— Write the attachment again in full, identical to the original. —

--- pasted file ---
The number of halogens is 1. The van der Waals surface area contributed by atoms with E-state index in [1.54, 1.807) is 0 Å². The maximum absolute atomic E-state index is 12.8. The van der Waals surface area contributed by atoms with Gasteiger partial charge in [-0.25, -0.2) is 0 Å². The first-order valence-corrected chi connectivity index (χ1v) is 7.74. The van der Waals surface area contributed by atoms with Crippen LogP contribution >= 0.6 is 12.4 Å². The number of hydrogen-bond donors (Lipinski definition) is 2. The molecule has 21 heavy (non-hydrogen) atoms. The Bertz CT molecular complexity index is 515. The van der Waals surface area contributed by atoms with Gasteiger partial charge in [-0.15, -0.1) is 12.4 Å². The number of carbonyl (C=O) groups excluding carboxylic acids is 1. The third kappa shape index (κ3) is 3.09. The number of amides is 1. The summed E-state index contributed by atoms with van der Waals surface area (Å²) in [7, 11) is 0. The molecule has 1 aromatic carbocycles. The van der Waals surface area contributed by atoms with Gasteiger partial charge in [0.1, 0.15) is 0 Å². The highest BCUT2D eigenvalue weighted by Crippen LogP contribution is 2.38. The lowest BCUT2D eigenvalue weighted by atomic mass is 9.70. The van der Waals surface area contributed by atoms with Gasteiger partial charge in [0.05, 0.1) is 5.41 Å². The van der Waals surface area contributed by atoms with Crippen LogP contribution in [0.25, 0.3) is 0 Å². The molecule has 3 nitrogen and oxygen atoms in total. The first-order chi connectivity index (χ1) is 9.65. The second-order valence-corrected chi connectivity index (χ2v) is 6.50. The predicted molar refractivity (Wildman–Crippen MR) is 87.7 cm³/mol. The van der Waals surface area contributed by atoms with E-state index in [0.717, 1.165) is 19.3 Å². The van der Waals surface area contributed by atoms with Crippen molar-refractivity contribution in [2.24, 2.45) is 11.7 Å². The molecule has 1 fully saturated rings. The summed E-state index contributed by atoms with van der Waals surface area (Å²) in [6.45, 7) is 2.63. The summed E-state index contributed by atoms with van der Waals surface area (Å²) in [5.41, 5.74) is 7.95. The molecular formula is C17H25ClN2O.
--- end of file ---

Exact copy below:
The number of halogens is 1. The van der Waals surface area contributed by atoms with E-state index in [1.54, 1.807) is 0 Å². The maximum absolute atomic E-state index is 12.8. The van der Waals surface area contributed by atoms with Gasteiger partial charge in [-0.25, -0.2) is 0 Å². The first-order valence-corrected chi connectivity index (χ1v) is 7.74. The van der Waals surface area contributed by atoms with Crippen LogP contribution >= 0.6 is 12.4 Å². The number of hydrogen-bond donors (Lipinski definition) is 2. The molecule has 21 heavy (non-hydrogen) atoms. The Bertz CT molecular complexity index is 515. The van der Waals surface area contributed by atoms with Gasteiger partial charge in [-0.15, -0.1) is 12.4 Å². The number of carbonyl (C=O) groups excluding carboxylic acids is 1. The third kappa shape index (κ3) is 3.09. The number of amides is 1. The summed E-state index contributed by atoms with van der Waals surface area (Å²) in [7, 11) is 0. The molecule has 1 aromatic carbocycles. The van der Waals surface area contributed by atoms with Gasteiger partial charge in [0.1, 0.15) is 0 Å². The highest BCUT2D eigenvalue weighted by Crippen LogP contribution is 2.38. The lowest BCUT2D eigenvalue weighted by atomic mass is 9.70. The van der Waals surface area contributed by atoms with Gasteiger partial charge in [0.05, 0.1) is 5.41 Å². The van der Waals surface area contributed by atoms with Crippen LogP contribution in [0.25, 0.3) is 0 Å². The molecule has 3 nitrogen and oxygen atoms in total. The first-order chi connectivity index (χ1) is 9.65. The second-order valence-corrected chi connectivity index (χ2v) is 6.50. The predicted molar refractivity (Wildman–Crippen MR) is 87.7 cm³/mol. The van der Waals surface area contributed by atoms with E-state index in [0.717, 1.165) is 19.3 Å². The van der Waals surface area contributed by atoms with Crippen molar-refractivity contribution in [2.24, 2.45) is 11.7 Å². The molecule has 1 fully saturated rings. The summed E-state index contributed by atoms with van der Waals surface area (Å²) in [6.45, 7) is 2.63. The summed E-state index contributed by atoms with van der Waals surface area (Å²) in [5.41, 5.74) is 7.95. The molecular formula is C17H25ClN2O.